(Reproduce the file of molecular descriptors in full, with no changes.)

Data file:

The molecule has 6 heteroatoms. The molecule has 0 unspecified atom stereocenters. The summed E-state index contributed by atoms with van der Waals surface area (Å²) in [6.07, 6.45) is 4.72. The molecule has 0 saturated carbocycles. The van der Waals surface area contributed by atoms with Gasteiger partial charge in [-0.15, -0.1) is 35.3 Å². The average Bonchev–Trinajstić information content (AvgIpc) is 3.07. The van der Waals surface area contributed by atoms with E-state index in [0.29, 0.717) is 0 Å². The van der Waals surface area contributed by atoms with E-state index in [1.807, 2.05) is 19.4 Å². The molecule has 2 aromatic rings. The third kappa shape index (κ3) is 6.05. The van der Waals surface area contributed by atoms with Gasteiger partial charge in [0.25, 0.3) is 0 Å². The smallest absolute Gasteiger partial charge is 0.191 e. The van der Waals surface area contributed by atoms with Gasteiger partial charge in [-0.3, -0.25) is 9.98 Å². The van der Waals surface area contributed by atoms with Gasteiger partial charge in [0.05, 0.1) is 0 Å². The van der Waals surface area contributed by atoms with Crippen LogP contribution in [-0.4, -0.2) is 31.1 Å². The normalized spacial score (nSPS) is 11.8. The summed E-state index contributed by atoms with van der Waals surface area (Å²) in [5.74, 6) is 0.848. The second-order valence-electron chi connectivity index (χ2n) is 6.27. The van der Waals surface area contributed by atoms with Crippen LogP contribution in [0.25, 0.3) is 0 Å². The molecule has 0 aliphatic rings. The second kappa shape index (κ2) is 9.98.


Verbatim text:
The molecule has 6 heteroatoms. The molecule has 0 unspecified atom stereocenters. The summed E-state index contributed by atoms with van der Waals surface area (Å²) in [6.07, 6.45) is 4.72. The molecule has 0 saturated carbocycles. The van der Waals surface area contributed by atoms with Gasteiger partial charge in [-0.15, -0.1) is 35.3 Å². The average Bonchev–Trinajstić information content (AvgIpc) is 3.07. The van der Waals surface area contributed by atoms with E-state index in [0.29, 0.717) is 0 Å². The van der Waals surface area contributed by atoms with E-state index in [1.807, 2.05) is 19.4 Å². The molecule has 2 aromatic rings. The third kappa shape index (κ3) is 6.05. The van der Waals surface area contributed by atoms with Gasteiger partial charge in [0.25, 0.3) is 0 Å². The smallest absolute Gasteiger partial charge is 0.191 e. The van der Waals surface area contributed by atoms with Gasteiger partial charge in [-0.3, -0.25) is 9.98 Å². The van der Waals surface area contributed by atoms with Gasteiger partial charge in [0.05, 0.1) is 0 Å². The van der Waals surface area contributed by atoms with Crippen LogP contribution in [-0.4, -0.2) is 31.1 Å². The normalized spacial score (nSPS) is 11.8. The summed E-state index contributed by atoms with van der Waals surface area (Å²) in [5.74, 6) is 0.848. The second-order valence-electron chi connectivity index (χ2n) is 6.27. The van der Waals surface area contributed by atoms with Crippen LogP contribution in [0.25, 0.3) is 0 Å². The molecule has 0 aliphatic rings. The second kappa shape index (κ2) is 9.98.